Hiding the Meaning
Cryptology, or “hidden word,” is the science of keeping communications confidential by concealing, not the fact of the message, but its meaning. The process involves scrambling and unscrambling data according to a predetermined system of rules, thus only those parties who have the key are enabled to decrypt the message.
The ancient Spartans encrypted messages by means of a simple mechanical device called a scytale. The code writer would wrap a strip of leather or parchment in a tight, spiral fashion around a staff and then write a message on the material along the staff. When unwrapped, the strip of leather appeared to contain just meaningless letters. But when the intended receiver wound the material around another staff of exactly the same diameter as the original, he could read the text. Adding a touch of steganography, the messenger would sometimes disguise the strip as a belt, wearing it with the letters on the inside.
Julius Caesar is said to have disguised his battlefield messages by means of a simple substitution cipher—swapping each letter with one that is, for example, three places along in the alphabet. Thus, a would be written as d, b as e, and so on.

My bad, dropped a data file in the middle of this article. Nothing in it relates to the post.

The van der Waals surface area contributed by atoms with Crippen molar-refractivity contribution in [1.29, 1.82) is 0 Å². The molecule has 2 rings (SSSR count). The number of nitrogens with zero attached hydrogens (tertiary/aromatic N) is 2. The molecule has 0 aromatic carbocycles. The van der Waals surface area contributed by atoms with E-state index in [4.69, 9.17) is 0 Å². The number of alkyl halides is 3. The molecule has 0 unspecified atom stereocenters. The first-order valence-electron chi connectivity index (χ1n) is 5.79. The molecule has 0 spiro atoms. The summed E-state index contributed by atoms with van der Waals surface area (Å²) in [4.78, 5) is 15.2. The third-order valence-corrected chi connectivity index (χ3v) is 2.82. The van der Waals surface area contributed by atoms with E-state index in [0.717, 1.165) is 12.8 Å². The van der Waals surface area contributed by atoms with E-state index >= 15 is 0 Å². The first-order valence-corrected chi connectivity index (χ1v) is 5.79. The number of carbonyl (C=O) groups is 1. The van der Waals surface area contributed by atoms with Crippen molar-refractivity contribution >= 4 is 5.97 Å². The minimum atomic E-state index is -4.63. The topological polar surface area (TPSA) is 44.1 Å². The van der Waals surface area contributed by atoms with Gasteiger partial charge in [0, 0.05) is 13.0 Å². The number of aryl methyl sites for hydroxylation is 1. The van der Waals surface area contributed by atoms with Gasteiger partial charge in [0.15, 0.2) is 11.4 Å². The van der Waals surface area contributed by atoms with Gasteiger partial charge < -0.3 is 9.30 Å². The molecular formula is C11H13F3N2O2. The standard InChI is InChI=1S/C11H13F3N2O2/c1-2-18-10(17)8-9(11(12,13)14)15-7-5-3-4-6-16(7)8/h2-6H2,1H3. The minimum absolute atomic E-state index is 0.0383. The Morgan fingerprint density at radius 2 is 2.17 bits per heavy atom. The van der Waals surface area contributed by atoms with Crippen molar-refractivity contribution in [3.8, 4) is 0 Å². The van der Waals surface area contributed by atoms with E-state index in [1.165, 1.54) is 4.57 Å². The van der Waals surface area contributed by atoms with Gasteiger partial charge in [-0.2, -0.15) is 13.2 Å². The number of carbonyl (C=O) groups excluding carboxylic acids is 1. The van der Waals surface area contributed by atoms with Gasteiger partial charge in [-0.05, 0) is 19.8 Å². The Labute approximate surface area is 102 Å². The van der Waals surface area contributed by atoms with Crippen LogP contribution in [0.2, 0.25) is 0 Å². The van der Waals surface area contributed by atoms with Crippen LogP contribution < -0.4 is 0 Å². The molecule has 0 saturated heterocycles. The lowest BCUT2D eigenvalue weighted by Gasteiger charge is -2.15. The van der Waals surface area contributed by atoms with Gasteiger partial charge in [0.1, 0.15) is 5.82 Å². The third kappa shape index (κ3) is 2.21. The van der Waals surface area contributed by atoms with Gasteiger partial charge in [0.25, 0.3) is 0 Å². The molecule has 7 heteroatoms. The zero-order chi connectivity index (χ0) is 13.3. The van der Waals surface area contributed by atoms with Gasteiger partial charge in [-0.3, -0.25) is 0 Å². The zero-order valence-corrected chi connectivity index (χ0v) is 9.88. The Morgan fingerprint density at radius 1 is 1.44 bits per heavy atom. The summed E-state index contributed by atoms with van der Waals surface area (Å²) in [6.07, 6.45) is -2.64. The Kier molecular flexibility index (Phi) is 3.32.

The European Renaissance provided the means for more sophisticated advances in cryptography. One of several individuals to advance the field was Blaise de Vigenère, a French diplomat born in 1523. Vigenère proposed a cipher, invented earlier, that involved switching between multiple alphabets during encipherment. His technique, thought unbreakable, was dubbed “the indecipherable cipher” (le chiffre indéchiffrable). Nevertheless, progress in code making also saw advances in code breaking.*
For example, when Islamic scholars analyzed the Koran, written in Arabic, they observed that certain letters occurred more frequently than others, a trait common to other languages as well. This insight led to the development of an important cryptographic tool called frequency analysis, which can reveal the hidden identity of certain letters and groups of letters in a ciphertext by counting the number of times individual letters appear.